Digital marketing is one of those industries that feels like it comes with its own language. From acronyms to platform and software names, there are plenty of terms to wrap your head around.
Luckily, we’ve picked out the top ten digital marketing buzzwords you need to know the meaning of to help make sense of online marketing.
Impression & impression share
“Impression” is commonly used in PPC work and is attributed to the number of times your ad has been shown. In terms of digital marketing buzzwords, “impression” is one of those that can be easily confused for something else – reach. Reach is a metric that tells you the number of unique times your content or ad has been viewed.
Impression tells you the number of times the ad has been displayed, regardless of whether it was clicked on or even looked at by the user.
“Impression share” is something different. This specifies the percentage of times users have viewed an advertiser’s ad in relation to the total possible amounts of times the ad could have been seen.
PPC stands for pay-per-click. It is a form of digital marketing the focuses on the use of ads on websites and social media pages. When you place an ad, you are charged money every time a user clicks on it. It is most commonly used alongside Google Adwords and Facebook Ads. PPC is great for e-commerce companies who are looking to increase their conversion rate.
White/Black hat SEO
You may have heard this term and wondered what it means. Simply put, there are legitimate ways of organically improving your SEO rankings and scores – white hat SEO. If you are trying to cheat the system, such as paying for bulk backlinks, you are using a black hat SEO technique.
Of course, you should always aim to use white hat SEO methods as this is a sustainable, long-term way of growing your online presence. Black hat SEO may give you immediate results but as soon as you stop the work, you will notice a drop in performance.
As part of PPC, remarketing, sometimes referred to as retargeting, allows you to show ads to users who have already visited your site. When a user visits your site, a small piece of data is collected, these are called ‘cookies’. This then enables ads for your site to appear to the same user across different websites or pages.
It’s sometimes easier to imagine remarketing ads as little reminders to a user that they should go back and look at your site again.
A backlink is when one website uses a hyperlink directing to another website. Backlinks are a huge factor when it comes to SEO and ranking in search engines. The more backlinks your site has, the more Google recognises it as being a trustworthy and reputable site. This is essential when it comes to organic search.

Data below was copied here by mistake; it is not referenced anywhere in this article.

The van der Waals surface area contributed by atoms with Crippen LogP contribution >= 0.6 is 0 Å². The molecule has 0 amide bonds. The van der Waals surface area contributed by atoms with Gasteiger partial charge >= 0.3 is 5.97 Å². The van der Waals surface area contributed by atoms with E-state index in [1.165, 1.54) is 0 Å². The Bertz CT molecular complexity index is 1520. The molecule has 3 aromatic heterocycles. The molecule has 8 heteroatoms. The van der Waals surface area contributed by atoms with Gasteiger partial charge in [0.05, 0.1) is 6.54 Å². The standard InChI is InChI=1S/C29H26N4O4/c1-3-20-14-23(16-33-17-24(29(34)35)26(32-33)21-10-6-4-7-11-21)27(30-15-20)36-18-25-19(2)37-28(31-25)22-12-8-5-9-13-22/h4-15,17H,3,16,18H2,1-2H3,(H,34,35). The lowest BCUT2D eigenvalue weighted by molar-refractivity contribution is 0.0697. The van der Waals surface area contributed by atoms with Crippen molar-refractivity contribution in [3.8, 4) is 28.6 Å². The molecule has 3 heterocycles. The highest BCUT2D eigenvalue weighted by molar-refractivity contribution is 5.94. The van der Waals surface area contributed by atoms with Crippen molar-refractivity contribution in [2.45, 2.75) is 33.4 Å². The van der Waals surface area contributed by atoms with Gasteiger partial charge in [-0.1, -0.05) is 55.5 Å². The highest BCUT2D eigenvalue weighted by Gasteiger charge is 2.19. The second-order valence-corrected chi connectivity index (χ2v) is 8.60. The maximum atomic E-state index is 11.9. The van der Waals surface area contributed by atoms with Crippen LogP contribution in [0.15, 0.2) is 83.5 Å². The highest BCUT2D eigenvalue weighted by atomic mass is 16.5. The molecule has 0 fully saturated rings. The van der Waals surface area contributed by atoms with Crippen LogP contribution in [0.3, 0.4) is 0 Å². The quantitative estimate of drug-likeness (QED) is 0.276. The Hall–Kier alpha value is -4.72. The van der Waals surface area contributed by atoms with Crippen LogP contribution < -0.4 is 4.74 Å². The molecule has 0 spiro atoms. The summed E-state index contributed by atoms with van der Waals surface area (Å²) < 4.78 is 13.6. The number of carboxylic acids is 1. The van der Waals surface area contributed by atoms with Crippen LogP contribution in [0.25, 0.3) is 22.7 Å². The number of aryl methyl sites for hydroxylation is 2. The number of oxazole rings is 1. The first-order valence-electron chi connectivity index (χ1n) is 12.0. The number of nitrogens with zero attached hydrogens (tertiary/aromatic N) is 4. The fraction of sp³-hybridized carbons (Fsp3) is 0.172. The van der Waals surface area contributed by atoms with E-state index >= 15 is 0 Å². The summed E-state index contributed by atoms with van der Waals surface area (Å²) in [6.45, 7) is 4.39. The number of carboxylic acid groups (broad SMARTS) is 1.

Backlinks can be gained by link building, press releases and guest posting, however, it’s important to stick to those all-important white hat SEO techniques.
Nofollow and dofollow links are crucial to any backlink campaign.
All hyperlinks in content will automatically be a ‘dofollow’ link which means that Google will pick up the link when performing a crawl. This helps your site to gain organic growth and traffic.
In contrast, a nofollow link is created manually using a piece of code. This code tells search engines to ignore the hyperlink. Therefore, this won’t count towards your SEO efforts as the algorithm is being told not to count it.
SERP is an acronym which stands for Search Engine Results Page. This tends to be the first few pages that appear in a search result inputted by a user. If you are trying to improve your search engine rankings, you should be optimising every page or post with SERP’s in mind.
Metadata refers to any HTML snippets that are added to the code on a webpage. This code helps web crawlers and search engines to understand the information that is on your site. It also helps to add context to your site which will help to improve its overall rankings. For example, meta tags, post dates, page titles, authors, image descriptions etc.
You may already be familiar with keywords, but do you know what long-tail keywords are?
Long-tail keywords are longer in length, typically a couple of words or a whole phrase. For example, “buy breathable running socks.” These tend to get fewer searches per month but that doesn’t mean they aren’t useful.
Long-tail keywords are arguably better to target as the user already has higher search intent. If someone is just searching for “running socks”, they potentially aren’t even ready to make a purchase yet.
You may have heard of featured snippet’s being referred to as ‘position zero’.
A featured snippet is a piece of information pulled from content on a site. This is considered by Google to be the best source of information to a user’s query.
A featured snippet appears at the top of the search result and will usually be a snapshot of a paragraph or a list of bullet points from the content that answers a direct question.
You cannot pay or use featured snippets as a function. It is picked up by the Google algorithm which automatically selects content from relevant articles or posts from an authoritative website.
Hopefully, this has helped to clear up a few of those niggling digital marketing buzzwords. If you’re looking for some digital marketing support, get in touch with us today on email@example.com.